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Longitudinal depolarization gradients along the somatodendritic axis of ca1 pyramidal cells: a novel feature of spreading depression

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http://pubman.mpdl.mpg.de/cone/persons/resource/persons84751

Canals,  S
Max Planck Institute for Biological Cybernetics, Max Planck Society;

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Zitation

Canals, S., Makarova I, López-Aguado L, Largo L, Ibarz, J., & Herreras, O. (2005). Longitudinal depolarization gradients along the somatodendritic axis of ca1 pyramidal cells: a novel feature of spreading depression. Journal of Neurophysiology, 94(2), 943-951. doi:10.1152/jn.01145.2004.


Zitierlink: http://hdl.handle.net/11858/00-001M-0000-0013-D4A5-5
Zusammenfassung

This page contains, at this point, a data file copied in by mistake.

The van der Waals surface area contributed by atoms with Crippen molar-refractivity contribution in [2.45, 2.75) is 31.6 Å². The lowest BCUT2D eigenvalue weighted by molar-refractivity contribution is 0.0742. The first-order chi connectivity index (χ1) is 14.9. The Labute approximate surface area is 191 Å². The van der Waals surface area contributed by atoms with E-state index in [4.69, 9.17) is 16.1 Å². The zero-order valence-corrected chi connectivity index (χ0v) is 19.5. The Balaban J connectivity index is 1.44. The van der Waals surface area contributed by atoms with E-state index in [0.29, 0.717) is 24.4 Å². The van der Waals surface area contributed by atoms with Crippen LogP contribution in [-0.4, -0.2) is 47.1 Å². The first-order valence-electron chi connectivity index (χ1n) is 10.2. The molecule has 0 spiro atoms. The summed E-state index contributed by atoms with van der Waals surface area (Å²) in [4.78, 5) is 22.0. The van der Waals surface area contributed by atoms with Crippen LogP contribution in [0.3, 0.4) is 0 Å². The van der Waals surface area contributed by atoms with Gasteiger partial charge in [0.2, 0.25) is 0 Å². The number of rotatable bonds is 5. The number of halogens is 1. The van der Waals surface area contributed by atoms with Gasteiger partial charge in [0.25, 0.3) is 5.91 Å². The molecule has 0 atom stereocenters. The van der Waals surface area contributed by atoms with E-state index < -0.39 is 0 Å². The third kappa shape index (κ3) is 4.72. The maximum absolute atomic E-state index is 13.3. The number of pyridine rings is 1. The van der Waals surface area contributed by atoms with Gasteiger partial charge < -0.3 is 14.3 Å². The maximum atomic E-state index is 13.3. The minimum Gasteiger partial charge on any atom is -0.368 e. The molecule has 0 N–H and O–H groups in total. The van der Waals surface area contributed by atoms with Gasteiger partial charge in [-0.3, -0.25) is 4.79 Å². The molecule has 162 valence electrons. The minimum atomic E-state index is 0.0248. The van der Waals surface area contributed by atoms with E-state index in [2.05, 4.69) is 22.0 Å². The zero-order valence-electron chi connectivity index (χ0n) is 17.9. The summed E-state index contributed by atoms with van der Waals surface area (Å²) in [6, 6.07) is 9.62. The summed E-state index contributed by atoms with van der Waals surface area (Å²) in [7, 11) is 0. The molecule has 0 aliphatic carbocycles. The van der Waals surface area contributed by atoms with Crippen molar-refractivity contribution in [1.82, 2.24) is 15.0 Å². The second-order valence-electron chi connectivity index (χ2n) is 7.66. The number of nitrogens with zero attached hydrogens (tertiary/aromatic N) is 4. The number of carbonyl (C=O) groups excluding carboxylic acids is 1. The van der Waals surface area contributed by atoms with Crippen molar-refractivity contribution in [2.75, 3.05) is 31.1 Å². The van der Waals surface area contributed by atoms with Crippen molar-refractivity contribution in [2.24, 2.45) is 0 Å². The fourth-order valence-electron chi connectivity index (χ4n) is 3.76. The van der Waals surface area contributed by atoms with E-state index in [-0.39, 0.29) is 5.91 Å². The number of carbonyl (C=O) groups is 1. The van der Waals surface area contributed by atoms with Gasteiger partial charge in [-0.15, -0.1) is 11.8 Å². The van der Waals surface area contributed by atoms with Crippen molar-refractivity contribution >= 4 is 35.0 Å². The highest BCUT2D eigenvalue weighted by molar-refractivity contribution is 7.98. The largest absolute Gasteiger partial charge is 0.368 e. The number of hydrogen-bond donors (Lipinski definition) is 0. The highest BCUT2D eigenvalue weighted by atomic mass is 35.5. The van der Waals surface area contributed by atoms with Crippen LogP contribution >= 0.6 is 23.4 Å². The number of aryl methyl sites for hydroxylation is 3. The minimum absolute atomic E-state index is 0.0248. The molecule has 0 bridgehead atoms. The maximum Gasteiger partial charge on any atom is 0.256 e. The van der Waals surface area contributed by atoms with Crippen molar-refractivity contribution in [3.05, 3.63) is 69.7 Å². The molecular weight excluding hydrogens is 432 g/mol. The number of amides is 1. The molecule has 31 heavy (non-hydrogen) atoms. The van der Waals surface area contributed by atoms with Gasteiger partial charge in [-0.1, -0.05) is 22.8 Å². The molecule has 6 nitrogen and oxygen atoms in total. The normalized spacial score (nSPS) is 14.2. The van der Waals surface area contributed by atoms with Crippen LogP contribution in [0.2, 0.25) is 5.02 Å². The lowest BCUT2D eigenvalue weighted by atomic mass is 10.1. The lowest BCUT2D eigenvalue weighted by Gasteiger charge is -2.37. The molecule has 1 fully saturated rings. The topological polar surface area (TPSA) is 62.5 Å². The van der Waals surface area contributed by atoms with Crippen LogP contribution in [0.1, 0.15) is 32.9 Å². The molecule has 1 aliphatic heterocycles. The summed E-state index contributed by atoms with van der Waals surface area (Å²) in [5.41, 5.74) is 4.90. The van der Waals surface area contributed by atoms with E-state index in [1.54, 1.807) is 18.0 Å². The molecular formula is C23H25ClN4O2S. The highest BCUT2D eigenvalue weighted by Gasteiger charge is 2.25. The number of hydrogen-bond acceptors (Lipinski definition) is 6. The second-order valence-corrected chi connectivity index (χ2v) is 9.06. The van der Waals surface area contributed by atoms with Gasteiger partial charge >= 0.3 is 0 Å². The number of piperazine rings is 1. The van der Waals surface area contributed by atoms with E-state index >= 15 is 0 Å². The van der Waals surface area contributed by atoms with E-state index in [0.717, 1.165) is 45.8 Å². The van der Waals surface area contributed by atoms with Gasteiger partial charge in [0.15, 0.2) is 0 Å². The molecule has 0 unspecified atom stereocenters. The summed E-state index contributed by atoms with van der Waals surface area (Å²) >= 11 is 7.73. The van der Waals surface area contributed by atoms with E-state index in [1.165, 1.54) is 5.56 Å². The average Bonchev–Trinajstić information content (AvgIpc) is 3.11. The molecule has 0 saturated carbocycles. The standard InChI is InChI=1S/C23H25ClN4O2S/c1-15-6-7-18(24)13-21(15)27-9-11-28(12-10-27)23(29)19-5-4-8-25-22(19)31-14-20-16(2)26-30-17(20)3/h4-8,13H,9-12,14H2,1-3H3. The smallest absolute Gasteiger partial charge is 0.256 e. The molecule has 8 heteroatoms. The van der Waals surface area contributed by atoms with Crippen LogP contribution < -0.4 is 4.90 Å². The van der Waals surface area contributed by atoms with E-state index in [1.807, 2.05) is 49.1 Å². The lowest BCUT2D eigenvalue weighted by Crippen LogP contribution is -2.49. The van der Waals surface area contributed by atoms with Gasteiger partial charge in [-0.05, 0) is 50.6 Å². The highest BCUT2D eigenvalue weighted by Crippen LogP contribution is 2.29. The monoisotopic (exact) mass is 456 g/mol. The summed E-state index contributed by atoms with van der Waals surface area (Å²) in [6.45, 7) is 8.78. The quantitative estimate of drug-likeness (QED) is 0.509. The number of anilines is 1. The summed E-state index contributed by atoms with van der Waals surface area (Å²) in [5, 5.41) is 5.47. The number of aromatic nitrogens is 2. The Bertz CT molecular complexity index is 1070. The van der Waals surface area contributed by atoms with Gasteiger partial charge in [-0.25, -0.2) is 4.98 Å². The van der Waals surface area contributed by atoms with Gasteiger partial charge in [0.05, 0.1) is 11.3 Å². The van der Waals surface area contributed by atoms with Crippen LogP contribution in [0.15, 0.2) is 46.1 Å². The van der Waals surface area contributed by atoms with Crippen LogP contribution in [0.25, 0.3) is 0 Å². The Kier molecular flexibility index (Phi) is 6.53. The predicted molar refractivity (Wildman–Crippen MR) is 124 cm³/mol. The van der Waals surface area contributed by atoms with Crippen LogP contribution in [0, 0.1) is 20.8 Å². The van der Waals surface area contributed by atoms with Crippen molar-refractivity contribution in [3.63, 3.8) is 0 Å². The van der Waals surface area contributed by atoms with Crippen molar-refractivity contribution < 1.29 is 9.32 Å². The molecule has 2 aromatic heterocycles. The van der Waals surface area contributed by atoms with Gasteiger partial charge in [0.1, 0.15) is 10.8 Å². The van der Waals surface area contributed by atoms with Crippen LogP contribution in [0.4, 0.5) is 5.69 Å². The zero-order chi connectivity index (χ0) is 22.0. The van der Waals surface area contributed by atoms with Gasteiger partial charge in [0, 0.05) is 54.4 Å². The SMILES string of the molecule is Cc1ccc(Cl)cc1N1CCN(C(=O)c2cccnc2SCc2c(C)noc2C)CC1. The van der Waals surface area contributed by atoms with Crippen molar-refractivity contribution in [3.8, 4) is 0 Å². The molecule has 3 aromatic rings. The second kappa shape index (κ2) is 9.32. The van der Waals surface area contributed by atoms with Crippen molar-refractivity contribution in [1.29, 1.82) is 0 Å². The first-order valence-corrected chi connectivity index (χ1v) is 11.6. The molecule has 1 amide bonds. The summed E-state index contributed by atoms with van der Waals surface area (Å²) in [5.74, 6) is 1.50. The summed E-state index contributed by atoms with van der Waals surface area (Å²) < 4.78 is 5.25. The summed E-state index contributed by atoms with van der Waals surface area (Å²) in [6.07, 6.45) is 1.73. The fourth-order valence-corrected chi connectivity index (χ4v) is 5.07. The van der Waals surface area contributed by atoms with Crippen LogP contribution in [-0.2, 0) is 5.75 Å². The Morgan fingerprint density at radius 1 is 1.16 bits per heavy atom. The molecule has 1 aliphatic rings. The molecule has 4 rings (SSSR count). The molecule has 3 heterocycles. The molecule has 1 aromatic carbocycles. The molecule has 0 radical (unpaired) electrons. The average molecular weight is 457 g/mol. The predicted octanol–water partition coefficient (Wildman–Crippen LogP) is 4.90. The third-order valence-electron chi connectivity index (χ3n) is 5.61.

We studied the subcellular correlates of spreading depression (SD) in the CA1 rat hippocampus by combining intrasomatic and intradendritic recordings of pyramidal cells with extracellular DC and evoked field and unitary activity. The results demonstrate that during SD only specific parts of the dendritic membranes are deeply depolarized and electrically shunted. Somatic impalements yielded near-zero membrane potential (Vm) and maximum decrease of input resistance (Rin) whether the accompanying extracellular negative potential (Vo) moved along the basal, the apical or both dendritic arbors. However, apical intradendritic recordings showed a different course of local Vm that is hardly detected from the soma. A decreasing depolarization gradient was observed from the edge of SD-affected fully depolarized subcellular regions toward distal dendrites. Within apical dendrites, the depolarizing front moved toward and stopped at proximal dendrites during the time course of SD so that distal dendrites had repolarized i n part or in full by the end of the wave. The drop of local Rin was initially maximal at any somatodendritic loci and also recovered partially before the end of SD. This recovery was stronger and faster in far dendrites and is best explained by a wave-like somatopetal closure of membrane conductances. Cell subregions far from SD-affected membranes remain electrically excitable and show evoked unitary and field activity. We propose that neuronal depolarization during SD is caused by current flow through extended but discrete patches of shunted membranes driven by uneven longitudinal depolarization.